Writer Jordan Clark introduces a character by the name Ha’Wea in a story written for Aquaman #62 and #63. Ha’Wea is a young man from the underwater kingdom of Xebel from which Mera also comes. He has an outgoing personality that isn’t immediately apparent when the character is first seen in Aquaman #62. Like many other Xebelians not of royal blood, Ha’Wea enlisted in Xebel’s military after completing his education and is a sentry guarding Xebel’s border, presumably trying to catch Atlanteans, with whom Xebel are rivals, from attempting to enter the kingdom. It was either the military or working on a plankton farm.
Clark created Ha’Wea as a potential romantic interest for Jackson Hyde (aka Aqualad II). After the two characters meet Clark shows more of Ha’Wea’s personality. He’s friendly, writes music, is teaching himself to play the udra, and has an interest in the works of poet/playwright/author Lokua, one of Xebel’s cultural icons, whose family is controversial because Lokua’s daughter Lucia cooperated with Black Manta to steal a map to an ancient weapon. Ha’Wea is also charming and trusting and perhaps a little too easily charmed himself by the fact that Jackson claims to be from the surface world which fascinates Ha’Wea. From a reader’s point of view it’s easy to look past this character flaw when taking into account when a line of Ha’Wea’s dialog reveals that he’s wanted to leave Xebel since he was six years old. Also, he’s so smitten with Jackson that he recites his favorite Lokua poem after the pair comes to a statue of the poet during their wandering of Xebel.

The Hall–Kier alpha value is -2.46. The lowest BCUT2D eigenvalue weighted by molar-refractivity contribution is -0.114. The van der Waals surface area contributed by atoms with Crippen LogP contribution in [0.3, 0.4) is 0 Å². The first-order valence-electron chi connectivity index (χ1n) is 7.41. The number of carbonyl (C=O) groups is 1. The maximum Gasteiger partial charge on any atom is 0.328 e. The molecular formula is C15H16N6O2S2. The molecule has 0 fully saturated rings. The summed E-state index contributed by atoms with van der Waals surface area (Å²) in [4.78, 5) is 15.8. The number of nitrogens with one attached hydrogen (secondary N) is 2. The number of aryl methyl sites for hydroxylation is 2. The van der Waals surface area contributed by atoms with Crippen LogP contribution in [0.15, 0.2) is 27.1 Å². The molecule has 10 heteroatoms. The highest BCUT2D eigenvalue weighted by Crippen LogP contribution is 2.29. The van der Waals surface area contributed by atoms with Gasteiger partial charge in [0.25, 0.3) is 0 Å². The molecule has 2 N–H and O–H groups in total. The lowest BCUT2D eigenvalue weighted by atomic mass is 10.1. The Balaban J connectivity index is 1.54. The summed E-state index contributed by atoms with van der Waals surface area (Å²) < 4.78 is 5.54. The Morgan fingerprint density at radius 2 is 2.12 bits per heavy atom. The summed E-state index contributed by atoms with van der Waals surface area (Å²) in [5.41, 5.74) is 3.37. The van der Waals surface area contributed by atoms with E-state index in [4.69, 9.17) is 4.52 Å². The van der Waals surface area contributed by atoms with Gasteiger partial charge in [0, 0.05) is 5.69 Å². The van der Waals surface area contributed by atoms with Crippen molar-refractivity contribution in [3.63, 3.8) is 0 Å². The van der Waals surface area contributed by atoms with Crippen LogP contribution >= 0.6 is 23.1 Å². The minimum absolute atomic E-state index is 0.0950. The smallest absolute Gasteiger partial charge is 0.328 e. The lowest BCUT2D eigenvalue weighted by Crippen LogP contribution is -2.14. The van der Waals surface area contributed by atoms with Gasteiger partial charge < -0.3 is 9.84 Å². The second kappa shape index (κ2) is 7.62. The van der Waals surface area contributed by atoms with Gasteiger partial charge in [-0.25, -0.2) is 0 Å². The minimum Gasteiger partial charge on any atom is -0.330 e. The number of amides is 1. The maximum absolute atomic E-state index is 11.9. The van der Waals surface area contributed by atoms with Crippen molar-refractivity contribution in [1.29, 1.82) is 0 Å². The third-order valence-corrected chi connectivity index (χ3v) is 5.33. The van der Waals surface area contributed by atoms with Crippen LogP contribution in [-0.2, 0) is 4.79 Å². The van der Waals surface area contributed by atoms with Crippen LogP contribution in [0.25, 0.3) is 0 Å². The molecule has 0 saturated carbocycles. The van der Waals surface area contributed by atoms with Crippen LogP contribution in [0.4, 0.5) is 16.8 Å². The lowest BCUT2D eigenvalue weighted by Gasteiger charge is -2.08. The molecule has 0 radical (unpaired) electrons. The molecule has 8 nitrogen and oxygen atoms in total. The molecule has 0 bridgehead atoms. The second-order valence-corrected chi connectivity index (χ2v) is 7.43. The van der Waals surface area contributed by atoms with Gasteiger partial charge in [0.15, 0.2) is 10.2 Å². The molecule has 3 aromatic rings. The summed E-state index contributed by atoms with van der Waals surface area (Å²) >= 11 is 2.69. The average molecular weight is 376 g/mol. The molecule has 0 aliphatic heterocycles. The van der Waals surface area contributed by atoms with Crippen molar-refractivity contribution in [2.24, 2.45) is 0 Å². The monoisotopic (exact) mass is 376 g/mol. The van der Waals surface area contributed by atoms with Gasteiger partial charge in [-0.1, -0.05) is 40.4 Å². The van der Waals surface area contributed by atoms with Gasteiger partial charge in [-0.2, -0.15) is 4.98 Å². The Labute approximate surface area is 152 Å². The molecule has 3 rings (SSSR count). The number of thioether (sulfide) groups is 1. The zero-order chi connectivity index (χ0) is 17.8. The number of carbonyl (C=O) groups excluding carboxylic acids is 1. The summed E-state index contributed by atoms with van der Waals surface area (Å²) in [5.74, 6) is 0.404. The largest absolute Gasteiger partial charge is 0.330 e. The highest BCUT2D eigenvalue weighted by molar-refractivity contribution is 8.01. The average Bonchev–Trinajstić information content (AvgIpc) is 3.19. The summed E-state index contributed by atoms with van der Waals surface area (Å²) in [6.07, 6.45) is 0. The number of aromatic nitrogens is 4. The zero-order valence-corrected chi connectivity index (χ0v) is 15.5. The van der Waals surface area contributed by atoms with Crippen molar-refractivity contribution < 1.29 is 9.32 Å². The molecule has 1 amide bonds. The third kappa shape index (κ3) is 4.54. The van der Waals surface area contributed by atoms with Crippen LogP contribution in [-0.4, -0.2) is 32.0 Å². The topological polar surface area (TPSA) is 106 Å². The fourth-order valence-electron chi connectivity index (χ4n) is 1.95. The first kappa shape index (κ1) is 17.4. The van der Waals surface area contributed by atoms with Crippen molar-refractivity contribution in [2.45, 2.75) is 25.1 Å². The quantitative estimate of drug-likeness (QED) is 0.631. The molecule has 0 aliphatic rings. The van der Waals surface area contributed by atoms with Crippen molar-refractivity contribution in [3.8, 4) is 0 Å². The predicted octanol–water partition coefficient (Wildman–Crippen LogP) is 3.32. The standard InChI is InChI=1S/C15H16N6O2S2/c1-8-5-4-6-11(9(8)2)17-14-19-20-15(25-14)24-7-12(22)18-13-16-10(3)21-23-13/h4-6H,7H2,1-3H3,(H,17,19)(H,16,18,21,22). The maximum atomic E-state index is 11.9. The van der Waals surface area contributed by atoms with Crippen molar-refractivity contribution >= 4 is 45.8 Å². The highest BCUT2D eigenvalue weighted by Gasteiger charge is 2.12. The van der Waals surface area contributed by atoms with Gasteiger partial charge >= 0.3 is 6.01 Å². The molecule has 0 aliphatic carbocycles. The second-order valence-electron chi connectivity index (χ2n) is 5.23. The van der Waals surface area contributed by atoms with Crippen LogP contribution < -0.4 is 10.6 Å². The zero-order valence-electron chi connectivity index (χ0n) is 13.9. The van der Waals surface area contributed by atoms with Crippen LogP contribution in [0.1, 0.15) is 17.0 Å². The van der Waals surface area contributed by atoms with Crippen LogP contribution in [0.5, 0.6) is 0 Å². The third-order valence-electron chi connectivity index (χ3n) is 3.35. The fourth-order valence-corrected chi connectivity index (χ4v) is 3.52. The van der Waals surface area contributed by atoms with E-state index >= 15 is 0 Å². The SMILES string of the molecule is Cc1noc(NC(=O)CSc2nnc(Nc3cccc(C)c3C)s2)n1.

Without spoiling a big part of the plot in issue #63, Ha’Wea rises to a challenge that suddenly besets the city. Refreshingly, Clark allows Ha’Wea to be a little scared about the circumstances.
Happily Ha’Wea and Jackson’s meeting ends with the possibility of more appearances.
There is not enough information to determine if Ha’Wea is gay or bisexual.
Ha’Wae is the creation of Jordan Clark and Marco Santucci. His two appearances to date are in Aquaman #62 and #63 (2020). Art by Marco Santucci and Romulo Fajardo Jr.
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